When we moved onto the high ropes course, I didn’t know what to expect. I am a gung-ho roller coaster person, so I thought the whole “being suspended high above the ground” thing woul
d be no issue, but then I got to the top. Yup- I was shaking with nerves. James and I made it across a couple elements before our facilitator, Hanna
h, called to us from below and asked us to challenge us further. I laughed at this, because to me, I thought that making it across these elements was challenge enough. But she suggested trying to make obstacles even harder, by closing our eyes, or by letting go of our ropes. One element I remember distinctly was the two-platform jump (that’s what I call it. Not sure if it has a real name…) Basically, between the two platforms were two other raised-pedestals. I could barely get across them without white-knuckling my ropes. Hannah came over and suggested I redo the obstacle, but this time, let go of the ropes. I laughed and basically told her: “Uh, no.” She was persistent and supportive enough to the point where I felt obligated to try again. I let go of the ropes; I kid you not, I could not physically lift my foot in the air. My body had been so struck by nerves that I was immobilized. Hannah kept encouraging me from below, to the point where I no longer felt obligated to her, but now, to myself to tackle this challenge. I finally picked up my foot, reached it across the gape between the pedestals, and planted it firmly. I froze, split across two platforms, looking at James in disbelief of what I was doing. That’s when I realized… I wasn’t believing in myself. In life, I have very firm beliefs and usually a solid view of what I stand for. Rarely do I lack belief in myself, so why was it on this course that I was different? I started to muster up the courage to believe in what I was doing, to believe in James as he guided me across other obstacles, and believe that this was all just a test of my character.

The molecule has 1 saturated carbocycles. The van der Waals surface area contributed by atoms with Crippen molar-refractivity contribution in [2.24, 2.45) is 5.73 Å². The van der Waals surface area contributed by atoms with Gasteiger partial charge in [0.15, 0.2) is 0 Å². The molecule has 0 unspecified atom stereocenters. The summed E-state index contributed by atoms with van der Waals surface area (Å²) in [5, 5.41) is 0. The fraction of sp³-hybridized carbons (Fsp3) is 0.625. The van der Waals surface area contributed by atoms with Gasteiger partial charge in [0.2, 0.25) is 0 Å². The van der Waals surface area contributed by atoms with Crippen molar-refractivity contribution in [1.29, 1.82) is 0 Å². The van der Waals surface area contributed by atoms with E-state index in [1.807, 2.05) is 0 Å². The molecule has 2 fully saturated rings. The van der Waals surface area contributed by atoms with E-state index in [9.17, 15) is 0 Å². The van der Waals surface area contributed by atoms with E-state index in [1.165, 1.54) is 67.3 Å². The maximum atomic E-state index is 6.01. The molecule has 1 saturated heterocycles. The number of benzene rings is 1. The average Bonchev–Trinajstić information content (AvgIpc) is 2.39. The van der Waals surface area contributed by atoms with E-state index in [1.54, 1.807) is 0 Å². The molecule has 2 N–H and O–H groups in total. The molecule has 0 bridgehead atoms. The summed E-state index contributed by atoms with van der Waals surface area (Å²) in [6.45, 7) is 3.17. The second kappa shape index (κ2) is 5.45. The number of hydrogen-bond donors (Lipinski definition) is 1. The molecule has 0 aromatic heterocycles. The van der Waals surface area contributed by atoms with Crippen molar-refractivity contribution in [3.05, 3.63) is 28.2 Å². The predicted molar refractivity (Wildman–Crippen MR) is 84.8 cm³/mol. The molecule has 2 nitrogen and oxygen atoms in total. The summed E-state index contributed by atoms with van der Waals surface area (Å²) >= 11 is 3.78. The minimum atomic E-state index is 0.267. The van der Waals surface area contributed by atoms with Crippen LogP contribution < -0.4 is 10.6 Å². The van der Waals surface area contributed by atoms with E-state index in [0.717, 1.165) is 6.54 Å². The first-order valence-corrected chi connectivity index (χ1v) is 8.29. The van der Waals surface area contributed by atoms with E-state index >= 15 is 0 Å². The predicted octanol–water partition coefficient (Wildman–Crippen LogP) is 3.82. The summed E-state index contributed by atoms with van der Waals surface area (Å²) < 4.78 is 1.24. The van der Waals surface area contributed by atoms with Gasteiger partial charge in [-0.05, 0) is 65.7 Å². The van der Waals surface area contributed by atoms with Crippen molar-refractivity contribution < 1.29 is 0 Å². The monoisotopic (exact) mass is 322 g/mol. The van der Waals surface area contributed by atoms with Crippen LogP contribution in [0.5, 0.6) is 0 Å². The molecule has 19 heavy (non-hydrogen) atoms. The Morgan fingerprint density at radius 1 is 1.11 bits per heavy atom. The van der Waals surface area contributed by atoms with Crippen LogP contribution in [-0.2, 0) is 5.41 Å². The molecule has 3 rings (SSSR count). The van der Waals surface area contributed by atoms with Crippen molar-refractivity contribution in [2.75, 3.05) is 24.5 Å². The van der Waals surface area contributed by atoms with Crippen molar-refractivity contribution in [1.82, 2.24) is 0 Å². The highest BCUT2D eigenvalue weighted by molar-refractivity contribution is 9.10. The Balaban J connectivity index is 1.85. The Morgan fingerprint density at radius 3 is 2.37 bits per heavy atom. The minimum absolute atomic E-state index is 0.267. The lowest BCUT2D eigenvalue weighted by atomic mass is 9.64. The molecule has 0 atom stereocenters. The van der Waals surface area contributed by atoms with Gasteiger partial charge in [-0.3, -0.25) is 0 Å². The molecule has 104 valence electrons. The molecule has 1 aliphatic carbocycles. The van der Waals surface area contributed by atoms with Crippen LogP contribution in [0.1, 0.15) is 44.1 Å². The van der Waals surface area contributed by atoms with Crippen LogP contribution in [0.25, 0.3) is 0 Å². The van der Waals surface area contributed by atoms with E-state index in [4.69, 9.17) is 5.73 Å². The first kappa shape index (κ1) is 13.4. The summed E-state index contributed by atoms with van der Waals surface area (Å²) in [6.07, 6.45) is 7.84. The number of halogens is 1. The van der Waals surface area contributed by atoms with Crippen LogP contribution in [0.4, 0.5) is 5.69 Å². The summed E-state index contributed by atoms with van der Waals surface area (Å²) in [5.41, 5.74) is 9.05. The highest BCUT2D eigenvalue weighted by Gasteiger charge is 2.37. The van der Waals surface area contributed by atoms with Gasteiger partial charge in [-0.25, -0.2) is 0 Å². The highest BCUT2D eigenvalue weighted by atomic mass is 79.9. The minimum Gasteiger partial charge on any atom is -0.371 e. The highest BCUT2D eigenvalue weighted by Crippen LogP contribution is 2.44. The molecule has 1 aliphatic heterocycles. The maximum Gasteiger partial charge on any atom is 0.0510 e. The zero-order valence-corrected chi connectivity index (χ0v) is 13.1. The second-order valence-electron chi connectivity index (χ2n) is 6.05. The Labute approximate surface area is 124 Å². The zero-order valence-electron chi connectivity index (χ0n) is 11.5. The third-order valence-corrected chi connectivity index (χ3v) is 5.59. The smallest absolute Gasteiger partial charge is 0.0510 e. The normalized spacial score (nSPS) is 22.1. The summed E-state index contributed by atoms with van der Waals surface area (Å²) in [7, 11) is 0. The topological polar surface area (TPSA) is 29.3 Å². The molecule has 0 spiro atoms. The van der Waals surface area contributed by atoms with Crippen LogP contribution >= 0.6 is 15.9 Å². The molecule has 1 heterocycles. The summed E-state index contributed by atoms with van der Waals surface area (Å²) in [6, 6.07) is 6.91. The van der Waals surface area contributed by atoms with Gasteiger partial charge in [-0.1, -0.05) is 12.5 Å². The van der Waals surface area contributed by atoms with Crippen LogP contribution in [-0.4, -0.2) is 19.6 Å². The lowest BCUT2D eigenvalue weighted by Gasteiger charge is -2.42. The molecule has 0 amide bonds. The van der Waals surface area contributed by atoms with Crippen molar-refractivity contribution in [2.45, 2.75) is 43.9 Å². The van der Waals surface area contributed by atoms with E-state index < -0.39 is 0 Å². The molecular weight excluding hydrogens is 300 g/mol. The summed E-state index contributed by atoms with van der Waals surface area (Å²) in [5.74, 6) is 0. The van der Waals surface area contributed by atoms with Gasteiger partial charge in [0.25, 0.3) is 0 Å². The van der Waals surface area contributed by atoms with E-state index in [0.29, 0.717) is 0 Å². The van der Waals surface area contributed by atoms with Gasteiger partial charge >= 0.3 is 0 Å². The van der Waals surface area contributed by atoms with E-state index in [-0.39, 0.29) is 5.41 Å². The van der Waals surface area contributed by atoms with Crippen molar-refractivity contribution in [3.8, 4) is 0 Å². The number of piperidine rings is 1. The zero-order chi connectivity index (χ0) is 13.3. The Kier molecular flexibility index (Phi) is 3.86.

My favorite memory from the weekend, other than playing Foursquare with Jurassic Parker, had to be the moment we all sat around the fire and shared what we appreciated about the weekend. Listening to the upper class men share their gratitude for their mentees and vice-versa, others thank the administrative staff, and even more others being grateful for other reasons truly warmed my heart. James volunteered to speak, and began to thank me for all that I taught him in the short tim
e that we’ve been working together. I struggled to contain myself as the shivers shot through my body: the sensation, causing my hairs to stand up tall, rattled me inside. I was in awe of the things he said about me, feeling over-sold, and couldn’t help but spring from my spot on the log, run over to him, and hug him like a brother.
Sitting in the dark, cool, night, looking at all the faces around us glowing in the fire’s light, and breathing in every ounce of positive energy that was emitted that night solidified my belief that I am where I belong. With this group, I have already created memories that will give me a whole new feeling of nostalgia. And with my mentor, we have formed one of the strangest, funniest, and over all greatest, mentor-mentee relationships I could have ever imagined.
Thank you LI for this amazing trip. Thank you Sophomore Class, for taking us under your wing. Thank you Group Three, for an awesome weekend. Thank you James, for a lifetime of knowledge.
A song to accompany my feelings while writing this post:
A video to accompany this post: